Nebraska State Treasurer Don Stenberg today shared words of financial wisdom with sixth graders in three Grand Island middle schools.
“The best money management advice I can give you is to spend less than you earn,” Treasurer Stenberg said in remarks delivered to sixth graders at Walnut, Barr, and Westridge middle schools. “That sounds easy enough, but many adults have trouble doing that. How does someone spend more than he or she earns? By borrowing money. So, you need to look for alternatives to borrowing money.”
Grand Island Mayor Jeremy Jensen, who has been instrumental in helping develop a financial literacy curriculum in Grand Island schools, also spoke.
Stenberg talked to the students about personal finances and congratulated them on completing Nebraska NEST Financial Scholars, an online financial literacy program offered to Nebraska schools at no charge to schools, students, or taxpayers. The Grand Island sixth graders completed Vault—Understanding Money, an online financial education program for elementary and middle school students developed by the educational technology company, EverFi, Inc., of Washington, D.C.
Vault is one of three online financial literacy programs available to Nebraska schools through the Treasurer’s Office. The programs can be accessed at https://treasurer.nebraska.gov.
The Grand Island sixth graders are among the first students in the state to complete the Vault program, which was launched last fall. As of January, the Vault program was in place in 29 schools with more than 1,330 students taking part.
The Nebraska NEST Scholars program for high school students has been in place since 2013. In the 2015-16 school year, 115 schools took part, reaching more than 6,500 students. This semester a separate online EverFi course, Venture—Entrepreneurial Expedition, also has been available to high schools.
Stenberg said the financial literacy initiative has been a good way to introduce Nebraskans to the Nebraska Educational Saving Trust (NEST), the state-sponsored 529 college savings program, which provides significant tax advantages to account owners. As State Treasurer, Stenberg is Trustee of NEST. First National Bank of Omaha is Program Manager. The financial literacy programs are made available to Nebraska schools through NEST.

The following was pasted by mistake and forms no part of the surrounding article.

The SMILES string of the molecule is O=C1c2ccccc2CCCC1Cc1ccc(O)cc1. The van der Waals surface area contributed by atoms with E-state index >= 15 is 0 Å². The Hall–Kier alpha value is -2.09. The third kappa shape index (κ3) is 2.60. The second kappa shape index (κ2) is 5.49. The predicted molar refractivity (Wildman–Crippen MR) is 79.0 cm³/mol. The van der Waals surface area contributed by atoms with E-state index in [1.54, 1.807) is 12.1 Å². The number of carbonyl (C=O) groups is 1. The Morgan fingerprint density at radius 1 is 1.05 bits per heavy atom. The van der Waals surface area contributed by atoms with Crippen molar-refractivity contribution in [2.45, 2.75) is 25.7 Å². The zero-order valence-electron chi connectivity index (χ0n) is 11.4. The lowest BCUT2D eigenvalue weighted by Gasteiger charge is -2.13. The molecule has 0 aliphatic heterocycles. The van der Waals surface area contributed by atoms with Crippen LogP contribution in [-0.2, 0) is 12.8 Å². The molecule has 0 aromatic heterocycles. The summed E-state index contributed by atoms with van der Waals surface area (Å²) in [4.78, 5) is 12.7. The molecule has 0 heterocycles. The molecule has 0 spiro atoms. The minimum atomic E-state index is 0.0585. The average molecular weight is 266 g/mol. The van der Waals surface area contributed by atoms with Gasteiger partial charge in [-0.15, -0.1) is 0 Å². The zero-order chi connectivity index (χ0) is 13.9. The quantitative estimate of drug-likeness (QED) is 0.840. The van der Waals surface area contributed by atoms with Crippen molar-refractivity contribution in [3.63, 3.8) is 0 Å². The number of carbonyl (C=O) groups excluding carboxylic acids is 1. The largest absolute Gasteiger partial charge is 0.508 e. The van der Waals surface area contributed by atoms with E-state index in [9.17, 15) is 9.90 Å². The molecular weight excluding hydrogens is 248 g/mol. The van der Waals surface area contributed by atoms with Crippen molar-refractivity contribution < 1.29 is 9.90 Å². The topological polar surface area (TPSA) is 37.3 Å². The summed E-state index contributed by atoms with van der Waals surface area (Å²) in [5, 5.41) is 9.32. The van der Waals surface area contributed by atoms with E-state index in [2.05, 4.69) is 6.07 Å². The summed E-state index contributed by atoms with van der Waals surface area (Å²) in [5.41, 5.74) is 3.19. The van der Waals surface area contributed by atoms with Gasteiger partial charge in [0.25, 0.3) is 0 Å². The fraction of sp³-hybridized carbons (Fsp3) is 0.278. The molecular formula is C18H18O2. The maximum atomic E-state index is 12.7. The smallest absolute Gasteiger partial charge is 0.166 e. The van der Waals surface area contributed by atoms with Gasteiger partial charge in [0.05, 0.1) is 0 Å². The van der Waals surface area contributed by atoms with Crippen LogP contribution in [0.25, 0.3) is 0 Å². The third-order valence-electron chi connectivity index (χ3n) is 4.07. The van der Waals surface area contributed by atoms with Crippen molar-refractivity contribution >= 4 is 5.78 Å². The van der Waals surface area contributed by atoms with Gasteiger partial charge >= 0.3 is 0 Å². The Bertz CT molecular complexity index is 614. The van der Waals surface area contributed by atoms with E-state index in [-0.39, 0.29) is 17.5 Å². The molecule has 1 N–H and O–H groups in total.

“I want to thank you and your teachers for using our Vault program to learn about personal finance. You are very lucky that your administrators and teachers offered the Vault program to you because many young people your age do not have the opportunity to learn this important information in their schools, and they struggle with money issues later on when they go to college or start their first jobs,” Stenberg told the students.
“The valuable lessons you have learned through Vault will serve you well into high school and college and for the rest of your lives,” Stenberg said. “Lessons about making good decisions; about going to trusted adults like your parents for financial advice; about distinguishing between wants and needs, short-term and long-term goals, and setting priorities; and about beginning to understand the responsibilities that come with money.”
Stenberg thanked the teachers for encouraging their students to learn more about money. Those teachers are Rick Brown and Blake Teichmeier, Walnut Middle School; Kari Ekberg and Ben Emeigh, Barr Middle School; and Stacey Sybrandts and Phil Zlomke, Westridge Middle School.
“Our population seriously needs help in this arena,” said Teichmeier, financial literacy teacher at Walnut Middle School. “While some students have parents who are talking to their kids about their financial decisions, we have a larger number who never hear about. It is awesome to have the opportunity to explain to the students when a parent uses a debit card, it is actually coming out of their bank account, not just magically out of the air, or how a credit card has both benefits and costs - especially costs that could be very costly.” Stenberg also shared words of advice from his mother. “Don’t spend all your money in one place. Never spend more than your earn. And make wise choices because once you spend the money you have, you don’t have any more to spend.”